Glenwood’s fresh take on Easter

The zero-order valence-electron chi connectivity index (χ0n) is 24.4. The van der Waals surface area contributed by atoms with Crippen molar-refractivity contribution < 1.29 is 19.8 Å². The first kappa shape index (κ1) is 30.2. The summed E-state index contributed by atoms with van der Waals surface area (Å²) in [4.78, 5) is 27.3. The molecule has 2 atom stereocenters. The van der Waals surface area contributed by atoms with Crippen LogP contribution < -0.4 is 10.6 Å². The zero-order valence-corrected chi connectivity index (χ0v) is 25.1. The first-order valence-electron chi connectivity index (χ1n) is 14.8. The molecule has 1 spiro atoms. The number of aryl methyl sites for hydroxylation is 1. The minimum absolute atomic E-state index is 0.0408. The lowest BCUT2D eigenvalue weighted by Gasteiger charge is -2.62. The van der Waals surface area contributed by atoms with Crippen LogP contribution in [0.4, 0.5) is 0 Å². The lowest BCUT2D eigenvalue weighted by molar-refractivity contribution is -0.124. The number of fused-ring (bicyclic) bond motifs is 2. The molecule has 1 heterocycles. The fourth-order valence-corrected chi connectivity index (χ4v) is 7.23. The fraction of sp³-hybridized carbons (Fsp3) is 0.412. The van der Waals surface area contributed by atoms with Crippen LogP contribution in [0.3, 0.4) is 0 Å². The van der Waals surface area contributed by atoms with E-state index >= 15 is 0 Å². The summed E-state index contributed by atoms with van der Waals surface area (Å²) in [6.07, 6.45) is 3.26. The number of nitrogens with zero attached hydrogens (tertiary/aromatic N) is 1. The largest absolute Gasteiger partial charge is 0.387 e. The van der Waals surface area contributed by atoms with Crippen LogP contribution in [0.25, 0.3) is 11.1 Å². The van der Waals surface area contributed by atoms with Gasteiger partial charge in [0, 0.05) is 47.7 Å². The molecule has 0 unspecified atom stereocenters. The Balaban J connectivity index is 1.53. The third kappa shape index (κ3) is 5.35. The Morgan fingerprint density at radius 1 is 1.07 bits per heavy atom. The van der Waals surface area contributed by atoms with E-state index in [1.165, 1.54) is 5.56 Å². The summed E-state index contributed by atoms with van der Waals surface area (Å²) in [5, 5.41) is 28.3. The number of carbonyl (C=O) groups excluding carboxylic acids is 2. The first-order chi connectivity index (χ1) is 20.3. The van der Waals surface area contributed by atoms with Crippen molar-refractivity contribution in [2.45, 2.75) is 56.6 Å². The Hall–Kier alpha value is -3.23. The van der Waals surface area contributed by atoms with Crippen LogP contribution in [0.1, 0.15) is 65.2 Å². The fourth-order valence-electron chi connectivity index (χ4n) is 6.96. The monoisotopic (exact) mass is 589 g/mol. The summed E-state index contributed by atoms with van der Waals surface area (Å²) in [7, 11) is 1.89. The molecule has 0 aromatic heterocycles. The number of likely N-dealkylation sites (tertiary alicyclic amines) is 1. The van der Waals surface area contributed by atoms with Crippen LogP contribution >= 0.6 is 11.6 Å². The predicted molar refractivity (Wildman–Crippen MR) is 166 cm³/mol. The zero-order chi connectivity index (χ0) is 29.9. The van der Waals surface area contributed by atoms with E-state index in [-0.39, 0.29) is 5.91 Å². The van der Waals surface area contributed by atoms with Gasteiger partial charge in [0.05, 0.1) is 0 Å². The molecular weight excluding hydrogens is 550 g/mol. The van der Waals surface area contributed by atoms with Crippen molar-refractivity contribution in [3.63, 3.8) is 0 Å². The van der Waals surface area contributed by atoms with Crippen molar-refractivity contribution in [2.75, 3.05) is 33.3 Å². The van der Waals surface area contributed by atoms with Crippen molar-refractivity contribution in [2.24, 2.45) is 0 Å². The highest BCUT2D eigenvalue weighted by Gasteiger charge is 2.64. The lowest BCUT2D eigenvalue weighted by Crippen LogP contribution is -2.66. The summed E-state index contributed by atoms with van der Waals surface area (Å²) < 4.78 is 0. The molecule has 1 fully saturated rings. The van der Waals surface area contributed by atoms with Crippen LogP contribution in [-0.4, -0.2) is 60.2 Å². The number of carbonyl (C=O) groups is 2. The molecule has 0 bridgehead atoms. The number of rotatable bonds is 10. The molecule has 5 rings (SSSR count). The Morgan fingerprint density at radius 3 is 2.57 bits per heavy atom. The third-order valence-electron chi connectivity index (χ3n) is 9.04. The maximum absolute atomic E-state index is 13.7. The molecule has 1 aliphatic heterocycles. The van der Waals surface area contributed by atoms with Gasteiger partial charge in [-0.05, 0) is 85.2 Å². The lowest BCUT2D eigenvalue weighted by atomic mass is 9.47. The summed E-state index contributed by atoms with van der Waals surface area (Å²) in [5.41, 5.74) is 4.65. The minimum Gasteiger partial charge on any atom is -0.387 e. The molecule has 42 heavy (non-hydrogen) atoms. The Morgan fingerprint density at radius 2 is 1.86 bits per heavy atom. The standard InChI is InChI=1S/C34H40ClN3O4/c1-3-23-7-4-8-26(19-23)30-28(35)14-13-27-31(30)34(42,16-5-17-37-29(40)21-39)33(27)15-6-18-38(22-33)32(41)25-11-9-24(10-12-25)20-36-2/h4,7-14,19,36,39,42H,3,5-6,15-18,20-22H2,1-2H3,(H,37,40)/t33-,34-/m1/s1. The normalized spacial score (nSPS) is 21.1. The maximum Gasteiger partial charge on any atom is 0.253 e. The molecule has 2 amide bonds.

GLENWOOD SPRINGS, Colorado At first, it was hard to tell just what was going on. It was rehearsal at the New Creation Church, and it was the middle of the play, and everyone was still in their street clothes. Two dozen actors were tumbling, leaping their way across the stage. Heavy music was playing in the background, a British voice narrating all the happenings.Slowly, the plot became clear. This is Toyland, a mythical place, peopled by the Toymakers creations. Upon closer attention, the characters represent Jesus, God, even Judas. Its an obvious Easter allegory in mime.This is our gift to the community, explained director Ruth Mollman.The lack of words, the music and the big cast all drew to her the show, she said. An internationally-produced play, the piece has copy-written movements, for which Mollman had to bring in a specialist to help teach. Yet, to her, that seemed to be all part of the excitement. Allegory, she explained, makes it simpler for an audience to understand the true meaning of the story. Adding a silent tangle of toys gives a fun twist to something so old.When they (the actors) have to express themselves with their faces and their hands and their feet, it takes more, she said.As the show played on, frothy scenes turned to dark ones; exaggerated, happy faces went sad. Mollman kept yelling out encouragement and direction to all the actors. With several teenagers and four family groups involved, the 25-person cast is by far her biggest yet, she explained.Its good, she said, of the size. Its really good. It creates a lot of energy. I need a megaphone, but other than that, its good.During a break, many of her actors seemed to feel the same upbeat atmosphere.The Spanish Doll, aka Dania LaGiglia, 14, has been in about a dozen shows as a dancer, but this is her first with the church. For her, it means a chance to do more than just smile and dance on stage. Shes able to stretch herself, to help tell a story she finds important.Its really awesome to use my talents, she said, to show people that there is an ever-loving God.For the Thad (the Cowboy Doll) and Sheila (an angel) Bartley, it fells like homecoming to theater which originally brought them together. The pair met 15 years ago in drama group in Hutchison. Back then, the troupe went to see Toymaker together. Now the couple is sharing it with their daughter, too. Megan, 12, plays a Ted, a bad toy.The cast, they have to biggest hearts, Sheila said. Because of their hearts, it makes them professionals.This show is powerful, added Thad, and its something hes happy to share. To him, Jesus life, his death, his messages, were all a plan from God.He did it to restore us, he said.Back off stage, Mollman was trying to corral everyone again. She was speaking with Kelly Carl, mother to the China Doll (Rehea Diedrich, 12) when Mollman was asked for some final thoughts on the show.We always try to put on something excellent, she explained. And this is no exception. Then Carl cut in, happily answering, too.Because for a silent play, it speaks volumes! she said.And Mollman nodded, congratulating her that perfect reply.Contact Stina Sieg: firstname.lastname@example.org
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